To begin, a 3D model must be designed or obtained. You can create your own using free websites such as Tinkercad. This site will allow creation of forms by overlaying many predefined and
commonly used geometric shapes on a 3D grid. Each shape can be sized or rotated. Multiple pieces can be put together and grouped to form more complex shapes and each shape can also be made into a “hole” or “negative” to remove portions of the
form to make your planned shape. A few hours of trial and error will open up the concept more clearly, and how-to videos and walkthroughs are available on the site. The designs can be saved as files with the extension .obj or .stl.
If you don’t have the time or desire to build your own CAD file, the internet and open source websites like Thingiverse may have a design ready for you. This site allows people to share
their designs with the world for free. Quick searches for terms like “heart” reveal over 5,000 models, with designs ranging from lockets to full cardiac anatomy models.
After the CAD file is designed or downloaded, it must be converted by software into a series of thin slices and geometric connections to outline the design. While a solid structure could be produced, it would be heavy, take a long time to print, and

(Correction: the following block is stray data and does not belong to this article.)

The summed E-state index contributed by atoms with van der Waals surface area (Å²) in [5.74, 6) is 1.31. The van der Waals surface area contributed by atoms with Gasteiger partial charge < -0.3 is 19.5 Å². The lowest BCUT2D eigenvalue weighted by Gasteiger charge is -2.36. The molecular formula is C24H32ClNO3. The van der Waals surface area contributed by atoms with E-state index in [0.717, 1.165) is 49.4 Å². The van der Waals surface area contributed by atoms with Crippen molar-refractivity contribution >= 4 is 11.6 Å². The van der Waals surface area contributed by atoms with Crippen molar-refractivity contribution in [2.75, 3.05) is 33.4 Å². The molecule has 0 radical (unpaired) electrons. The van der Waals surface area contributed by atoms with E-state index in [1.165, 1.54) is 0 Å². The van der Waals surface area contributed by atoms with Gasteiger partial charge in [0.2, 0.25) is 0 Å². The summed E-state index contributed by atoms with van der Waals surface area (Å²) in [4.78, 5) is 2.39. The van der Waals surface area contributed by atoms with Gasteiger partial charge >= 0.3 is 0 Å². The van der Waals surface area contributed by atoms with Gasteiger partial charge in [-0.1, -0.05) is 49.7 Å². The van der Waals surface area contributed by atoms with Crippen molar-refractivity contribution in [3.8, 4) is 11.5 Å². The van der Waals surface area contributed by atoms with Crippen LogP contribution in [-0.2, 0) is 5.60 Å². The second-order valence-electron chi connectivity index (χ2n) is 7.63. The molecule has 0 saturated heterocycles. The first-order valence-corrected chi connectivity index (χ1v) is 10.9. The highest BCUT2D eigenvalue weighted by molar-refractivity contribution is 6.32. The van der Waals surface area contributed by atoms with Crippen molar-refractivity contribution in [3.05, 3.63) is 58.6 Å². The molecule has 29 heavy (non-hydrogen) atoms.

require lots of material. Some printers will have software designed to work exclusively with them, like the Cube from 3D Systems, while others will interface with a third party program. One such program is Slic3r.
Slic3r will convert the .stl or .obj file into the code that is used by the printer to control the movement of the nozzle in 3D space and control the location and amount of material to be advanced through the nozzle. This set of instructions for
the printer is called G-code. While it sounds complex, and it is, this process has been automated for you through the work of software designers, mathematicians and engineers, and is again available free through open source software development.
Although the process is automated by the software, the initial use will require some user input so the software knows how to write the code for your system. Commonly required elements that will need to be input are the size of the “bed” (the dimensions
of the 3D printer area), the temperature (or at least type of material) you will use for your print, the density of the piece you would like to have printed (often entered as a percentage with 10-20% being strong enough for most designs), the
thickness of the layers (this will affect the speed of printing and smoothness of the final product), and the type of “infill” (the shape of the inner, low density portion of the design). The “infill” is of less significance to most models, and